A carapace is the dorsal shell of a number of animals, including turtles and tortoises. The carapace is the exoskeleton, so it grows along with the animal, serving as a primary defense against enemies. The innate quest for safety and security is fundamental to all species, including humans. The symbols of security are everywhere, as we seek to protect ourselves in an increasingly dangerous world. Represented by the carapace, our system of defenses has evolved as we have grown and matured. It has been programmed into us, we create it ourselves through learning, and it serves both as our protector and as our boundary.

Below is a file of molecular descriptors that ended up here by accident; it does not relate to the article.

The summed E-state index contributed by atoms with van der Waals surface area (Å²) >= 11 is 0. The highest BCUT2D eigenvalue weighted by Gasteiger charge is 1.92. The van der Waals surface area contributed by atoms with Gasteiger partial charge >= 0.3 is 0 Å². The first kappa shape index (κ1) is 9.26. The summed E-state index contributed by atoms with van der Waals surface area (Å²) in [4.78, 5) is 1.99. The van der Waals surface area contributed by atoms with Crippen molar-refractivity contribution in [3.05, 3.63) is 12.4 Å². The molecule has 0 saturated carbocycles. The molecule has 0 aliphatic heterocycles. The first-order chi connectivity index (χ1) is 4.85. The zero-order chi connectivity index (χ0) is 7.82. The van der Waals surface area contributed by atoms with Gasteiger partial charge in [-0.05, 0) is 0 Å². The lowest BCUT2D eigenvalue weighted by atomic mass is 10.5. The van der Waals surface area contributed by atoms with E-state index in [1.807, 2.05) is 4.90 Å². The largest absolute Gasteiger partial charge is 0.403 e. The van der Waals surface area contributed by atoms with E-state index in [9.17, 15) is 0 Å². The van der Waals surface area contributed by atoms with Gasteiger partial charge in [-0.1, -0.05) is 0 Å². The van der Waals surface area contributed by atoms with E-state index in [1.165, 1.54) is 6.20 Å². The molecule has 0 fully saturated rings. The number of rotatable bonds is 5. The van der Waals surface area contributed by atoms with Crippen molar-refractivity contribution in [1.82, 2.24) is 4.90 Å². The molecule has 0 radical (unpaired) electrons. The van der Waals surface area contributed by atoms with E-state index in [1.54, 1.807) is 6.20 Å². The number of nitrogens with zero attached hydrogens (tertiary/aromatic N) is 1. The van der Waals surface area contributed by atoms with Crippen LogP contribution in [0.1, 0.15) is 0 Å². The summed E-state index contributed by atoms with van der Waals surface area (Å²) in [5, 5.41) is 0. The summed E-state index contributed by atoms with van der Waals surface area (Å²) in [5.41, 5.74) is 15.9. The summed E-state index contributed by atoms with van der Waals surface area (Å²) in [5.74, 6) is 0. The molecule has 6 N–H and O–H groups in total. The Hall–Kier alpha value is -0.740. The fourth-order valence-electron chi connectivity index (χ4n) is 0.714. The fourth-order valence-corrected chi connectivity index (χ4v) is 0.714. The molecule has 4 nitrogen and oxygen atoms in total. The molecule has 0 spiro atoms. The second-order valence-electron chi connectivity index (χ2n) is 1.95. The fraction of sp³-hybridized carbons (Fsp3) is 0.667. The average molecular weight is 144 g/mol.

The quest for security can be thwarted, so the carapace may be thin, transparent, and even ineffective. The protective instincts and massive carapace of the sea turtle have allowed it to survive its natural enemies for 90 million years; yet, in just a few generations, man has driven these creatures to the brink of extinction. The rock-armoring originally created to protect the shorelines of barrier islands from erosion actually promotes erosion. The Inca civilization built remarkable fortresses of stone and storehouses that could provide their armies with food for ten or more years. However, they were ultimately conquered, in large part not by martial strength, but by the smallpox that the Spanish invaders brought with them to the new world.

My project, "Carapace," explores the frailty of our defenses.